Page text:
Nationally renowned speaker, research professor, bestselling author and long-time supporter of The Women’s Home, Brene Brown, LMSW, offers up a key dinstinction between “shame” and “guilt”. This is important as it explains the poisonous, corrosive nature of shame and what it can do to anyone mired down in it.

She states: Guilt = “I did something bad” and can be a healthy reaction when we act outside our values and standards. Shame = “I AM bad”. Shame is something we are taught, that we carry around like a lead weight. It’s shame that leads to self-defeating and harmful behaviors. Once we believe we are bad, shame erodes our desire to change. We stop thinking we’re lovable or worthy of love. After all, if we are bad to our core, what’s the point in trying to change?

This doesn’t mean that people with addictions or mental illness don’t make poor decisions. They certainly do. But compassion comes from understanding why. And the ability for the addicted to feel worthy enough to get help, is partially impacted by they, themselves understanding why. For so long, Melissa had been told by others that it was her fault…that she did have control over it and so she started believing it. She wondered why others could drink and do fine, but she couldn’t control it. She began to believe that she was an awful person. This feeling prevented Melissa from getting help for quite some time. When she finally did enter The Women’s Home, she began to get the help and education on this disease that opened her mind to a new world, and began to release the harmful self rhetoric.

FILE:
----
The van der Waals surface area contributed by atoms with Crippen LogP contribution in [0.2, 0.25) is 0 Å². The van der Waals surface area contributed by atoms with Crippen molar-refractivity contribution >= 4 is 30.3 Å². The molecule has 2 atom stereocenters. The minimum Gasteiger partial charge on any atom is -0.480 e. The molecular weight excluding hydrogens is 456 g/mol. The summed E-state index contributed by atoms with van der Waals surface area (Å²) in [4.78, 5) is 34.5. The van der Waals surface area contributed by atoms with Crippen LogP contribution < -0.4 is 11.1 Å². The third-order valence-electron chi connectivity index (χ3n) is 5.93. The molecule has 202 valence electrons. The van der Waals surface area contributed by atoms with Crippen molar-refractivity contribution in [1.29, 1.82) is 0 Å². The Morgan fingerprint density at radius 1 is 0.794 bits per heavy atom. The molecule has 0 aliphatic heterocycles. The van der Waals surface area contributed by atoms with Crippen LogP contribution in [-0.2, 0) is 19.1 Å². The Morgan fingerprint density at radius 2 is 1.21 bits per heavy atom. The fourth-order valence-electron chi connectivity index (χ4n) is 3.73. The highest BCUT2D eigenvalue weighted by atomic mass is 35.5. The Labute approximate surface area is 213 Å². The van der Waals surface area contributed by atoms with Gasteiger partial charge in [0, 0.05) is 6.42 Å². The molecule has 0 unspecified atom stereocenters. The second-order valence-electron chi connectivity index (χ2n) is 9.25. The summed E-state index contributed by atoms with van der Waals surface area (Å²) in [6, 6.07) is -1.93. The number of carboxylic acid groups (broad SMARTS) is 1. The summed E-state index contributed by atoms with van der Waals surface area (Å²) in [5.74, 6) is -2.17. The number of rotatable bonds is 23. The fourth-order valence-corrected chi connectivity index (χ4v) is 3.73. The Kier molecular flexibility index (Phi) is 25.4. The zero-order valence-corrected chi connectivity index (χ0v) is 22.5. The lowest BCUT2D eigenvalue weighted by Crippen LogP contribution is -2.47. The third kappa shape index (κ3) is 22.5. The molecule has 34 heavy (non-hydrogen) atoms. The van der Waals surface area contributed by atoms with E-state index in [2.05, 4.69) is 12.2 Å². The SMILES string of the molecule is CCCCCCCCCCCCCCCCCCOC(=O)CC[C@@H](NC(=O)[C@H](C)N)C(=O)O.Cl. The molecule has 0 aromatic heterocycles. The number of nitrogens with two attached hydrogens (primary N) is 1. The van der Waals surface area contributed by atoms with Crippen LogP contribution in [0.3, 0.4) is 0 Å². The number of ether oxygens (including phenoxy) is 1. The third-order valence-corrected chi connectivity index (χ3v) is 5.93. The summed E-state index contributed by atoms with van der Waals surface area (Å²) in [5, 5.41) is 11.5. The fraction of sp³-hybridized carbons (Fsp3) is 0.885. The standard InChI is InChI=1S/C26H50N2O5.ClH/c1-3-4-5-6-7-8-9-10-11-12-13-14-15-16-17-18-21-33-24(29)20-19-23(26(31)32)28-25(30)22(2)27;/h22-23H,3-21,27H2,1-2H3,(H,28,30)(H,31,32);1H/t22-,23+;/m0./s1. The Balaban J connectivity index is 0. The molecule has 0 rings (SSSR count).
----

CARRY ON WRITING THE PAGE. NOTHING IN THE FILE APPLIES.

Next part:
“My counselor began teaching me that I had a disease,” said Melissa. “She said you wouldn’t shame a person for having cancer or heart disease and that I had a disease as well. This education, including classes like “Shame Resilience” at TWH, really changed my way of thinking. I began to realize that I wasn’t an awful person. I had made some poor decisions, but I’m not a bad person.”

Melissa also realized the value of sharing her story with other addicts and other people with mental illness. She began to understand that she was not alone and that was empowering.

“I’m graduating from The Women’s Home in June, and I can honestly say that I’m no longer beating myself up,” said Melissa. “This program gave me a lot of insight and awareness into myself and this disease. It took awhile, but they were patient and I hope someday I in some way repay every person involved in allowing me to heal in this special place.”

To find out more about our programs at The Women’s Home, go to our home page – www.thewomenshome.org – and read away! To follow our “X the Stigma” campaign on social media, “like” us on Facebook and “follow” us onTwitter. There is power in numbers and opening the lines of communication is key. Join us.